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Eli Petkus
Eli Petkus

Posted on • Updated on


Story about getting out of Apple ecosystem. Somewhat.

Story time. When I was a quite a bit younger, I guess I was moved by an old movie ”Hackers” (I believe released in the 90-ies or so) which made me a strong believer in the Open Source community. That really impacted the decisions on software I was using. If I remember correctly - started using Ubuntu from version 6.06 called Dapper Drake. Well that and the fact I was able to run a couple of Lineage (MMORPG) clients with compiz and dual box it with less hassle over the Wine than on Windows XP. Not to mention the feeling of receiving an Ubuntu install CD in the post while still being a teenager and living in Lithuania. That was a big deal back then - but that is not the point here.

Fast forward a decade and I am studying Software Engineering in London. I remember at the time I just bought an Asus N53SV (top of the line laptop at the time) and of course I was running Linux (Arch BTW) and using all of the open source software for everything. Minus some games of course. But then something happened and I turned to the dark side and started using... OS X! To my surprise, I was in love with it, to the point where later I even got an iPhone. And the way everything worked through iCloud was just magic. No cron jobs to sync notes, reminders. Nothing - just create and it is all synced across all of my devices. Got my first Software Engineering gig and a company was using Apple devices too, so everything just worked. Living the dream.

Then I moved to another company, been there for a few years and decided to use company budget for a new laptop (to upgrade my personal MB Pro - edition with the crappy keyboard). And that is where my search began.

To get a new MBP was not an option - since M1 was just around the corner and I was already considering what will not work to do my daily job. Primary option was to get Lenovo T14s with Ryzen and 32GB of Ram to feed the whale (docker - looking at you there). At the same time I read about WSL(2) being really good for what it is, so got myself an old ThinkPad and gave it a fair shake. To my surprise - everything what I needed for my development machine... badum tss... just worked! As well as that - wanted to try a laptop with a touch screen and the laptop search got a bit intense. Long story short - due to chip shortages, required functions for hardware, etc I landed myself a Dell XPS 13 2-in-1 7390. Happy with the machine and all great. Or so I thought.

Silly me forgot one of the key, somewhat work related software pieces - notes and reminders (well, todo list part of it). At this point I was feeling lost missing all my convenience and the hunt for cross platform software began. As an immediate cross platform solution landed myself on using Microsoft Todo and Notes apps (since iOS apps for those are fairly decent ones). In the meantime, I changed job once again and company uses... Apple devices! So now I need something truly cross platform to work across Windows (personal laptop), OS X (work laptop), iOS device (personal phone) and my Linux powered tower PC. After trying multiple apps, electron versions and even progressive web apps I finally landed myself on using free versions of Notion and Todoist. The whole process took probably good 4 months. Yes I am that kind of person. Both Notion and Todoist apps have all the features I need/use and are trully cross platform. It is possible to get clients accross all paltforms I use. It would be great if Todoist would allow the “reminders” functionality on a free version - but I can live without it. Now, 3 months in and I can confidently say that I don’t miss my apple-only ecosystem. If only - all this situation reminded me to try new things as there are features on apps I love (e.g. markdown support in Notion!). It got to the point where I even consider upgrading my iPhone 11 Pro to Samsung Fold 4 (when it gets released). Moral of the story - don’t get blinded by the convenience of using something and think twice if that does not limit you in any way, as the search for replacement can be painful to say the least!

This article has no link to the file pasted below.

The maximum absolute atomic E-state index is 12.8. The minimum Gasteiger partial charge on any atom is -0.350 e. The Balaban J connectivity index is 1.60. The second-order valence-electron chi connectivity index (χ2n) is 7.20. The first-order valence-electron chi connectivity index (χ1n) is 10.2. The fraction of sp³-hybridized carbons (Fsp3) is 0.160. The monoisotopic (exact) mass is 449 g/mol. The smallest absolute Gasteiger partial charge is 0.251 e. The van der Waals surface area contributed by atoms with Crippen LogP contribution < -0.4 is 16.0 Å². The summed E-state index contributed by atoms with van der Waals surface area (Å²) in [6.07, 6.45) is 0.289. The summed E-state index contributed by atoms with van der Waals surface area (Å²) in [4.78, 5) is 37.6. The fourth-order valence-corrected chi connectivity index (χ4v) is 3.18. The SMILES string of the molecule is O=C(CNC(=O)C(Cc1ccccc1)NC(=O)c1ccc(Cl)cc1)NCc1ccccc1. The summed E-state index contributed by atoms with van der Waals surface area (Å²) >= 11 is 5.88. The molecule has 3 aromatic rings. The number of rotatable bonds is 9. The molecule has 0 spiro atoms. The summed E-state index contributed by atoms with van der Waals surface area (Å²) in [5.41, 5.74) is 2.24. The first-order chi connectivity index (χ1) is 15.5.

P.S. Really loved Obsidian notes app but $8 a month for sync functionality is expensive IMHO. I understand it is encrypted and everything costs these days but still!

Top comments (5)

raguay profile image
Richard Guay • Edited

My advice, don’t get too dependent of OSS solutions as well. I’ve been bitten by vapor-ware way too many time. Keep everything in plain text or markdown and sync with Dropbox or similar (they are ways to do your own). That way, all OS has a way to work with plain text and markdown (even diagrams using mermaid). I also like building my own solutions that I can expand and maintain. That works quite well.

dumboprogrammer profile image

Here I'm locked into OSS(open source software) ecosystem.Linux, KDE, GNU, Android, Lineage OS etc.From Laptops to thermostat, I just love the idea to see the root of what I deal with

dev_en profile image

is apple ecosystem really worth it... they just suck money out of u for each and every small thing

epetkus profile image
Eli Petkus

Depends. If you asked me back when I was a teenager, I would have said no. Later in life that convenience is saving a lot of time. Less time spent making "core" software working as you wish/need - more time spent with family or enjoying your hobbies, so the question then becomes - is it worth for you? Saying that - computers are one of my many hobbies. But even then - I much rather prefer building something I really like (e.g. tinkering with rails) rather than building bash scripts and setting up cron jobs.

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